Editorial

Go For the Gold This Wedding Season

Allow me to state the obvious: weddings are a lot of work. I’ve always known this, of course, but only recently—as I’ve started to plan my own nuptials—have I appreciated the hundreds of little details that go into the big day.

Of course, I have it pretty easy, aside from footing the bill. My only responsibilities include deciding what I like and communicating these desires. You, the vendor, have the real arduous task of actually bringing a bride’s vision to life. I can only imagine the hours of work, both mental (creativity to design something stylish and personal) and physical (wiring corsages and boutonnieres; hauling buckets, tables, vases, and boxes and boxes of flowers; climbing on ladders to install hanging elements; hanging around until the wee hours of the morning to break it down and pack it all up). I’m sure, in the moment, when you’re slaving through the above list, you’re keenly aware of how much value you bring to the wedding—and perhaps thinking, I’m not getting nearly enough money for this.

Over the past eight years, I’ve spoken with countless florists who acknowledge they let a number of factors, from fear to guilt, influence their pricing. They undercut themselves because they’re afraid of losing business to a cheaper florist across town or they find a bride-to-be so sweet that they’re determined to give her the moon, even though her budget barely covers a star. As a result, they never realize their profit potential and they grow resentful for being overworked and underpaid.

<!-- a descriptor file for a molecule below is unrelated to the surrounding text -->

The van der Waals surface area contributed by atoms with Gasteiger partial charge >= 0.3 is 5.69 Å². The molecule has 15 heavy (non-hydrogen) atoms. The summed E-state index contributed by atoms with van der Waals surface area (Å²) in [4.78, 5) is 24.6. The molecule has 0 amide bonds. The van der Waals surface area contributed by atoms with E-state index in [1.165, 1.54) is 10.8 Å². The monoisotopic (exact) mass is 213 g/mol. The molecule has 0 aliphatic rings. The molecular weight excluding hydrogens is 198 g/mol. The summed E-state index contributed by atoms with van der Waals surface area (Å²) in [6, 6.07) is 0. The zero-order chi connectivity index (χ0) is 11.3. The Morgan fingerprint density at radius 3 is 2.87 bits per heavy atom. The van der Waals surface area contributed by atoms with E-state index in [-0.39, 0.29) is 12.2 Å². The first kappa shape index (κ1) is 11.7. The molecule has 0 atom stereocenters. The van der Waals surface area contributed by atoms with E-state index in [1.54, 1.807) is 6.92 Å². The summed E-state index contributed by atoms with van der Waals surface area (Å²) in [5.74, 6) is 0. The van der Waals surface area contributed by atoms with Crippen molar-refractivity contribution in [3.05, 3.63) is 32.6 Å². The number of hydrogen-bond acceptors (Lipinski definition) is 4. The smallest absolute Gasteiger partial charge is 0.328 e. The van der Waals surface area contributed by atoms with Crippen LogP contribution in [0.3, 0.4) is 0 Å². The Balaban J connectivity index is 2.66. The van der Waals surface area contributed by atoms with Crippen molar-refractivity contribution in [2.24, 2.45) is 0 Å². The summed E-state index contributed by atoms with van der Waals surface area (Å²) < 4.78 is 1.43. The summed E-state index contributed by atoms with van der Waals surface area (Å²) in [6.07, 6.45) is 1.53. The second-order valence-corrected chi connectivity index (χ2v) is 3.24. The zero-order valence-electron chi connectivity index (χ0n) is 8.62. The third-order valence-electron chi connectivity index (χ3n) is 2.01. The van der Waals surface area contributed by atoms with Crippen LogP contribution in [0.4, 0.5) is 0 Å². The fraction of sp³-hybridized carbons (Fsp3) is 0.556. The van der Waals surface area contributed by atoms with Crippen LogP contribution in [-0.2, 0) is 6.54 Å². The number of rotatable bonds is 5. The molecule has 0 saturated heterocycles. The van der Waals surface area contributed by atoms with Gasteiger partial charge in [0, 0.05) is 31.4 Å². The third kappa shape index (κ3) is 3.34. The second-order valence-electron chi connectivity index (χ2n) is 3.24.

Pricing aficionado Mark Anderson, founder and senior developer of FloristWare, understands these human tendencies and wants to empower florists so they’re better prepared to resist them. In his feature, “Advice for Event Pricing,” he offers specific strategies that appeal to brides at either end of the budget spectrum and why you can (read: should) charge more for the most popular wedding dates of the year.

On a similar note, Ryan O’Neil, co-owner of Twisted Willow in St. Louis, Missouri and founder of Curate (formerly known as Stemcounter), argues that volume might not be the route you’d like to go. Taking every wedding that comes your way might mean never taking a weekend off, robbing you of valuable family time and opportunities to recharge. A desire to travel propelled the O’Neils to slash their number of accepted weddings, while a need to eat and pay bills forced them to target a high-clientele. In his article, “Four Keys to Moving Up Market,” he explains how he promotes Twisted Willow as a premier florist that discerning clients with deep pockets seek out.

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Additionally, you’ll find a roundup of the latest bridal trends, and details about one of the industry’s most iconic brands, David Austin Roses. We’ve also addressed issues including social media etiquette at weddings, how your workplace culture attracts or appalls prospective clients, and what our very own Neville McKay, CAFA, PFCI, would choose for the forthcoming wedding of Meghan Markle and Prince Harry.

And be sure to check out details for our fast-approaching Business Forum, April 21. We can’t wait to see you in St. Catharines, Ontario!

Katie Hendrick
Katie Hendrick is the editor-in-chief of Canadian Florist.
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